After Alma prepares Reynolds a surprise dinner, The Phantom Thread’s plot begins bursting at its seams. Their feast devolves into an explosive confrontation (a food fight?) in which Alma preempts Woodcock’s impending dismissal of her services. “I have no idea what I’m doing here. I’m standing around like an idiot waiting for you,” she says. “Waiting for you to get rid of me.” Alma then storms off before Anderson’s camera cuts to her yet undisclosed location by a fireside, where she says: “Sometimes it’s good for him to slow down his steps a little.” The camera then returns to Alma scanning a section of a cookbook that reads “poisonous mushrooms.” She proceeds to add a teaspoon of toxin to Woodcock’s breakfast. His ingestion of poisonous spores, naturally, expresses itself corporeally. Later that day, Woodcock, losing his composure like Alma before him, collapses in front of his seamstresses and tarnishes an irreplaceable wedding gown. He rushes to the bathroom, where he begins violently vomiting. The sprouts come back to haunt Woodcock. The Phantom Thread, momentarily, becomes a story about phantom food. Figuratively and literally, Alma disrupts the House of Woodcock.
Crumpled like a discarded piece of fabric, Woodcock is then seen lying in bed being watched by Alma (fig. 15). The gaze of power here has been reversed. Admiring what she has wrought, Alma becomes the gazer. This optical inversion signals a shift in the power dynamics of The Phantom Thread. Alma reasserts the agency Woodcock attempted to deny her through fabric by exploiting Woodcock’s bowels through food. She begins fashioning him abdominally. Two close-up shots emblematize this corporeal turnabout. A concluding shot of Alma’s hands slicing her deadly mushrooms riffs off an earlier close-up of Woodcock’s calloused fingertips measuring Alma’s dress (figs. 16, 17). The cooking knife and sewing needle foregrounded in these shots become metonymies for the gender politics of The Phantom Thread. Armed with her cookbook, Alma bends Woodcock to her will; her previous career as a waitress acquires a lethal resonance in her present.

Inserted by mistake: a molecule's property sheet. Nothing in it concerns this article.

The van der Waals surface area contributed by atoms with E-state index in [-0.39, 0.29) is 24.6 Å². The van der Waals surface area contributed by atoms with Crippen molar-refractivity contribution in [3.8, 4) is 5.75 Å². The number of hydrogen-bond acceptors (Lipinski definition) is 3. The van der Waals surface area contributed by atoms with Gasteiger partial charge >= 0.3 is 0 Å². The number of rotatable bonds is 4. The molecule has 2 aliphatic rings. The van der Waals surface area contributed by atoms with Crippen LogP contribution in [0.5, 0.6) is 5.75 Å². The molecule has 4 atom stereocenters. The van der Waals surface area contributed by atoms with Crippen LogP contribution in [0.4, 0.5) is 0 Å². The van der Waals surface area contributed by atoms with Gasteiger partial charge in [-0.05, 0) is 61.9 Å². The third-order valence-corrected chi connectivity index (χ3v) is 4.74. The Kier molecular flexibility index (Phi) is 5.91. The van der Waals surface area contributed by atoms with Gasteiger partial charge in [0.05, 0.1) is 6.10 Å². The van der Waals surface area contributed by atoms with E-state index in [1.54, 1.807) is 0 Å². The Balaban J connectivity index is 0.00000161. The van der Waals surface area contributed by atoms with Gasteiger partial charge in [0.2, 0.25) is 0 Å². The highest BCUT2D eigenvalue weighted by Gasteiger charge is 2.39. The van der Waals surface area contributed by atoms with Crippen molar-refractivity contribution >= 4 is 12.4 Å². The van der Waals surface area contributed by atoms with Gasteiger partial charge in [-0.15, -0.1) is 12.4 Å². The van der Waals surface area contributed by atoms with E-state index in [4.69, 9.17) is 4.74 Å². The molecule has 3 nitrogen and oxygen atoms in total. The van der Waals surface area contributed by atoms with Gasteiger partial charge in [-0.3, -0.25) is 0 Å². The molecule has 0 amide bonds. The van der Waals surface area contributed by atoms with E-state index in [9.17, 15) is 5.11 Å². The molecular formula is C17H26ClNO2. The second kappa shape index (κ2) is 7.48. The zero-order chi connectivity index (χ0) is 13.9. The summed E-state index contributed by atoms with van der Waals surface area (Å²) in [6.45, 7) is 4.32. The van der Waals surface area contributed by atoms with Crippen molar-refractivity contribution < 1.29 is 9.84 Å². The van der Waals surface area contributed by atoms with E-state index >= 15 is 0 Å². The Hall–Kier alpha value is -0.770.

Having recovered, Reynolds proposes to Alma, saying: “A house that doesn’t change is a dead house.” His proposal is a direct result of Alma’s gastral designs. The waitress immobilizes the couturier into a mannequin now fit for her utilization. Uncoincidentally, Alma’s way of describing her pacification of Woodcock even reflects this notion of motion: “It’s good for him to slow down his steps.…” She becomes the mobile actor rendering a man into what Mulvey calls a “bearer of meaning, not maker of meaning.” Indeed, it is whenever Woodcock steps out of line that Alma returns to her poisonous mushrooms to heel – to hem – him back to her control. “I want you flat on your back; helpless, tender, open,” she says toward the end of the film. “With only me to help. And then I want you strong again.” Her final declaration ironically echoes Woodcock’s earlier promises to “make” her beautiful. By The Phantom Thread’s end, Alma becomes its all-powerful fashion designer; a master chef.